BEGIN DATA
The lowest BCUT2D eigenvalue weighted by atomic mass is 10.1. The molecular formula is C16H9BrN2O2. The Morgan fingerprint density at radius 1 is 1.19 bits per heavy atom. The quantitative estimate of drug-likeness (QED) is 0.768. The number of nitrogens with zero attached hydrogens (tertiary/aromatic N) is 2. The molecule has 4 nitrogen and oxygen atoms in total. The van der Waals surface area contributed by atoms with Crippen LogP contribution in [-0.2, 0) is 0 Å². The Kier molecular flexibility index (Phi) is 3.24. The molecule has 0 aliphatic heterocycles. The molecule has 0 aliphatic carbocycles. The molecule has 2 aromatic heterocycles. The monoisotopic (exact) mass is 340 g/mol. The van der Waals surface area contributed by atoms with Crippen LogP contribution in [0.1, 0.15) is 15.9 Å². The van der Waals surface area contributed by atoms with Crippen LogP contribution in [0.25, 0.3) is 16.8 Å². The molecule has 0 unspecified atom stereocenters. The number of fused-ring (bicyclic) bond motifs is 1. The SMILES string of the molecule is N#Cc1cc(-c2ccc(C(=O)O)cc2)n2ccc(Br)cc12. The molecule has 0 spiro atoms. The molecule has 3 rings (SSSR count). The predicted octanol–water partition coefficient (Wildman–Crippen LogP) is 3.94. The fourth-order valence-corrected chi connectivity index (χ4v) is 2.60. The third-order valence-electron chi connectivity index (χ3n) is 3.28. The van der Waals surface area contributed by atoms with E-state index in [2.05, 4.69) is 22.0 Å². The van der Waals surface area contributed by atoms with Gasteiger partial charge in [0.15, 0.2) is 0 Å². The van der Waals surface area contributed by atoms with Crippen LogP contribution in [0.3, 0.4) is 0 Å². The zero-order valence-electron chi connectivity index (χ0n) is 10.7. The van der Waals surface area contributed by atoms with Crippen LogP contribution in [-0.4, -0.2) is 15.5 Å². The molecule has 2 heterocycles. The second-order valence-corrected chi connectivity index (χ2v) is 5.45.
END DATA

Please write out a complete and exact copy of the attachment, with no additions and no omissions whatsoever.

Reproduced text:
The lowest BCUT2D eigenvalue weighted by atomic mass is 10.1. The molecular formula is C16H9BrN2O2. The Morgan fingerprint density at radius 1 is 1.19 bits per heavy atom. The quantitative estimate of drug-likeness (QED) is 0.768. The number of nitrogens with zero attached hydrogens (tertiary/aromatic N) is 2. The molecule has 4 nitrogen and oxygen atoms in total. The van der Waals surface area contributed by atoms with Crippen LogP contribution in [-0.2, 0) is 0 Å². The Kier molecular flexibility index (Phi) is 3.24. The molecule has 0 aliphatic heterocycles. The molecule has 0 aliphatic carbocycles. The molecule has 2 aromatic heterocycles. The monoisotopic (exact) mass is 340 g/mol. The van der Waals surface area contributed by atoms with Crippen LogP contribution in [0.1, 0.15) is 15.9 Å². The van der Waals surface area contributed by atoms with Crippen LogP contribution in [0.25, 0.3) is 16.8 Å². The molecule has 0 unspecified atom stereocenters. The number of fused-ring (bicyclic) bond motifs is 1. The SMILES string of the molecule is N#Cc1cc(-c2ccc(C(=O)O)cc2)n2ccc(Br)cc12. The molecule has 0 spiro atoms. The molecule has 3 rings (SSSR count). The predicted octanol–water partition coefficient (Wildman–Crippen LogP) is 3.94. The fourth-order valence-corrected chi connectivity index (χ4v) is 2.60. The third-order valence-electron chi connectivity index (χ3n) is 3.28. The van der Waals surface area contributed by atoms with E-state index in [2.05, 4.69) is 22.0 Å². The van der Waals surface area contributed by atoms with Gasteiger partial charge in [0.15, 0.2) is 0 Å². The van der Waals surface area contributed by atoms with Crippen LogP contribution in [0.3, 0.4) is 0 Å². The zero-order valence-electron chi connectivity index (χ0n) is 10.7. The van der Waals surface area contributed by atoms with Crippen LogP contribution in [-0.4, -0.2) is 15.5 Å². The molecule has 2 heterocycles. The second-order valence-corrected chi connectivity index (χ2v) is 5.45.